For over a decade, Marvel Cinematic Universe captivated its fans with its interconnective standalone films, leading to cinematic blockbusters. And Scarlet Johansson’s Black Widow played a vital role in shaping the MCU into what it is now. But for a long time, the former spy and assassin turn Avenger played a supportive role to her male counterparts and hasn’t had a film to call her own.
Until now. Despite Natasha’s fate in “Avengers: Endgame,” Marvel Studios turns back the clock to give its fans “Black Widow,” a prequel that explores traumatic history before she became an Avenger and acquaints them with her spy family and the Red Room program that created her.
Though Natasha already proved herself to be a valuable member of the Avengers through fearlessness, grit, determination, strength. But it took over a decade when she was first introduced in “Iron Man 2” for her to get her own film. Whether it was the story development or the studio politics, time was going to be against a film like “Black Widow.” The MCU had progressed for far that it would have been more difficult to find its place had they delayed the film any longer.
Considering how Natasha Romanoff operates within the MCU, it only makes sense that her standalone film functions as Marvel Studios’ espionage thriller. From the political thrillers of Captain America and fantastical Thor films to the John Hughes high school Spider-Man films and the space opera of the Guardians of the Galaxy, Marvel has constantly bent the genres with its superhero muscle. Although we know she meets her fate during “Avengers: Endgame,” placing “Black Widow” in between the events of “Captain America: Civil War” and “Avengers: Infinity War” avoids having to explain the title character’s return with something as derivative as a resurrection or cloning. Instead, we get a story that allows Natasha to come into her own and organically build to something that we could believe when we see her in “Avengers: Infinity War.”
Set shortly after the events of “Captain America: Civil War,” Natasha is on the run from the American government after violating the Sokovia accords by preventing King T’Challa from apprehending Captain America and The Winter Soldier. Now a fugitive, Natasha finds herself living in an anemic squaller until she can figure out her next move. Though it’s a small hideaway, it contains a mysterious counter agent to break Red Room agents free from their subjugation. But, as she ponders, she finds herself being pulled back into the world of spies and assassins when Taskmasker tries to assassinate her. And this is no ordinary assassin as they can mimic the moves of any of the Avengers, including herself.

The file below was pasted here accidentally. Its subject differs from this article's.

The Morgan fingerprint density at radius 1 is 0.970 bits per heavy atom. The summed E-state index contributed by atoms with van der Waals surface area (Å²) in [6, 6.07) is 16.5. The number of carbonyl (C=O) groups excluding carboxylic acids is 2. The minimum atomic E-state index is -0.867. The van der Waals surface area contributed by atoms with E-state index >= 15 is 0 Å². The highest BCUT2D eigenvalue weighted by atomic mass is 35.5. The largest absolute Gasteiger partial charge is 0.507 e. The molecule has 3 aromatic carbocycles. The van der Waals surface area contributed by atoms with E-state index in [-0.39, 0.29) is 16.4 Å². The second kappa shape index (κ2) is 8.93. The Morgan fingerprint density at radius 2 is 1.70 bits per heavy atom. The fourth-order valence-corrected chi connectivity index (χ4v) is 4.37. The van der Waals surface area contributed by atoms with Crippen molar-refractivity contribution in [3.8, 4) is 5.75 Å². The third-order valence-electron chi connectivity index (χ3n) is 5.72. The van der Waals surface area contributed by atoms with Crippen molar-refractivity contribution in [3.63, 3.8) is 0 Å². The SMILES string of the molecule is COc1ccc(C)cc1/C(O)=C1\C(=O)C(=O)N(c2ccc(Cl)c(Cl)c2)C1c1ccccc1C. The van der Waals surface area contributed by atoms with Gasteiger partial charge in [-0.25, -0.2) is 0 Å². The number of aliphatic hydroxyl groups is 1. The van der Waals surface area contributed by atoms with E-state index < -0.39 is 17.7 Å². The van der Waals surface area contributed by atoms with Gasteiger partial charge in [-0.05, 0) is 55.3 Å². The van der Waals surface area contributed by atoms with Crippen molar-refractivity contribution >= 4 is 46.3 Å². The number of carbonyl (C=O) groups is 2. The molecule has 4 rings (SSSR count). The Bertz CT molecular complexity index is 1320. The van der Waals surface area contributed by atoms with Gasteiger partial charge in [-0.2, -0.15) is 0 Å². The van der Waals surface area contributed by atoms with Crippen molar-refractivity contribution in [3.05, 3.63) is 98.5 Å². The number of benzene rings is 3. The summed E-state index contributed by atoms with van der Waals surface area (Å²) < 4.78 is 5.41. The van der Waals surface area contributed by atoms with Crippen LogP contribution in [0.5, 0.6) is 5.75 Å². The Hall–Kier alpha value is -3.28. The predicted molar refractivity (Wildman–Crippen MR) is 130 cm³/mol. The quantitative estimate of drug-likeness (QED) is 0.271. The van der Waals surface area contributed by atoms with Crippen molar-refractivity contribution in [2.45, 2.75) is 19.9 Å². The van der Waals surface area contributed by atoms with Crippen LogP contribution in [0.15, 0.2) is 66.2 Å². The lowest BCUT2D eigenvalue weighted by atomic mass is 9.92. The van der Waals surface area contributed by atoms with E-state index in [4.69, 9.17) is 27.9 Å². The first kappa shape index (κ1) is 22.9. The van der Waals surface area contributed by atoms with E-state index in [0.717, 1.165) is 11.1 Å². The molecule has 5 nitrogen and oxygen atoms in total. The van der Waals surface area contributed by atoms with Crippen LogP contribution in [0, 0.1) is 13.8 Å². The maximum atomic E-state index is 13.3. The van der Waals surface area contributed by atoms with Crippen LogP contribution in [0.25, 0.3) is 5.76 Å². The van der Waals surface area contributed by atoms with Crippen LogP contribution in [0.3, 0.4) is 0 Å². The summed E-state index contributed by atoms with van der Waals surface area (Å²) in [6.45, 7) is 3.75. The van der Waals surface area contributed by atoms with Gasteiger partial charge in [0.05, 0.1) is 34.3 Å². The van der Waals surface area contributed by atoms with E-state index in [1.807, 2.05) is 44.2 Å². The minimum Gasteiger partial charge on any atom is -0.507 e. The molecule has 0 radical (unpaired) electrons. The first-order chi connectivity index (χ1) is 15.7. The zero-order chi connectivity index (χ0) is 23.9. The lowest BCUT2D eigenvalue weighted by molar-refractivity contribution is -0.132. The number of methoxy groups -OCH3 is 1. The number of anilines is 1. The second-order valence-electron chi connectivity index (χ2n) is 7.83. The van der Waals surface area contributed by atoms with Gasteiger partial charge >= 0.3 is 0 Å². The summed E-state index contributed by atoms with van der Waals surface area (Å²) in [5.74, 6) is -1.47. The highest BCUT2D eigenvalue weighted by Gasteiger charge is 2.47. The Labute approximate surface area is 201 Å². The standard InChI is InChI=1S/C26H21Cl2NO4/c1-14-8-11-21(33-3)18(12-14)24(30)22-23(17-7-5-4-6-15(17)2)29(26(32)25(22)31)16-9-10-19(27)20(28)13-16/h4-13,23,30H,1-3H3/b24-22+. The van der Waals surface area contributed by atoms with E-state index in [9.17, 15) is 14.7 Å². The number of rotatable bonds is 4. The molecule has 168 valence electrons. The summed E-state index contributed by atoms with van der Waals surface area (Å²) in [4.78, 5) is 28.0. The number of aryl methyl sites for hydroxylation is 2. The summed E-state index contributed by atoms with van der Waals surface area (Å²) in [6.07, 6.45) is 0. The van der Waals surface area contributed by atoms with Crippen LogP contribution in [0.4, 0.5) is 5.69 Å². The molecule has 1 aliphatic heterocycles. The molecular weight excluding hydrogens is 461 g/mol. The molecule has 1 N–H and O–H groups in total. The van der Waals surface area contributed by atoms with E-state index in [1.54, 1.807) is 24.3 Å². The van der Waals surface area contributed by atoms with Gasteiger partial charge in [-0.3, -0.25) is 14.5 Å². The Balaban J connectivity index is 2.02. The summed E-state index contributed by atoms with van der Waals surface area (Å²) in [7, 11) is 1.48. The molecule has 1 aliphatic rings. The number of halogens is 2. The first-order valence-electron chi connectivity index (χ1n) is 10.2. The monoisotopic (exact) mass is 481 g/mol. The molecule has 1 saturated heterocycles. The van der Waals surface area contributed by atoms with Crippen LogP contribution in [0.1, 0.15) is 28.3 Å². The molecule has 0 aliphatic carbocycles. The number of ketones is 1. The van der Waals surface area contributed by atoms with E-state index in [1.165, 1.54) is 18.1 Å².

After being forcibly evicted, Natasha returns to Budapest in hopes of finding answers. But, instead, she engages in a violent family reunion with her younger sister Yelena (Florance Pugh). The latter broke free from her subjugation when she was exposed to a red counter agent from a Red Room defector. Though they eventually gain each other’s trust, they find themselves on the run once more as Red Room agents and Taskmaster hunt them down. And not even the power of two former Red Room agents can handle the deadly skull-faced assassin.
Now that the two have the counter agent that could help free Red Room assassins from their subjugation, they need to find the location of the Red Room to complete their mission. This means they must find the only people they know with connections to the red room, their surrogate parents. There’s the boisterous Alexi (David Harbour) and the kind Melena (Rachel Weisz). Earlier flashbacks depict the four living the picturesque happy family life in suburban Ohio. Unfortunately, it’s all stage as it was a means for the KGB to spy on the American government. It makes it that much harder to reconnect with Alexi and Melena because everything she knew as a child was a fabrication that ultimately led to her being betrayed by Alexi and indoctrinated into the Red Room by its leader, Dreykov (Ray Winstone).
While “Black Widow” is the Natasha’s first standalone film, it finds itself in a unique albeit strange place within the MCU’s grand scheme. It’s smaller in size and scope when compared to some of the other standalone films. But that isn’t a determent as it allows for a stronger introspective story to explore the emotional depths of the title character. And the psychological traumas of being raised in a spy family and the subjugation of the Red Room programming give fans a better understanding of why Natasha was so enigmatic and stoic.
Fans are used to seeing Natasha as a calm and collected Avenger who can keep her emotions in check, but “Black Widow” sees her out of her element as she is on her own without any sort of help. But Natasha has acted as a supportive crutch for her male counterparts in their respective standalone films and larger ensemble films. Any help from them would have taken away the meaning and value of seeing a female superhero do it independently.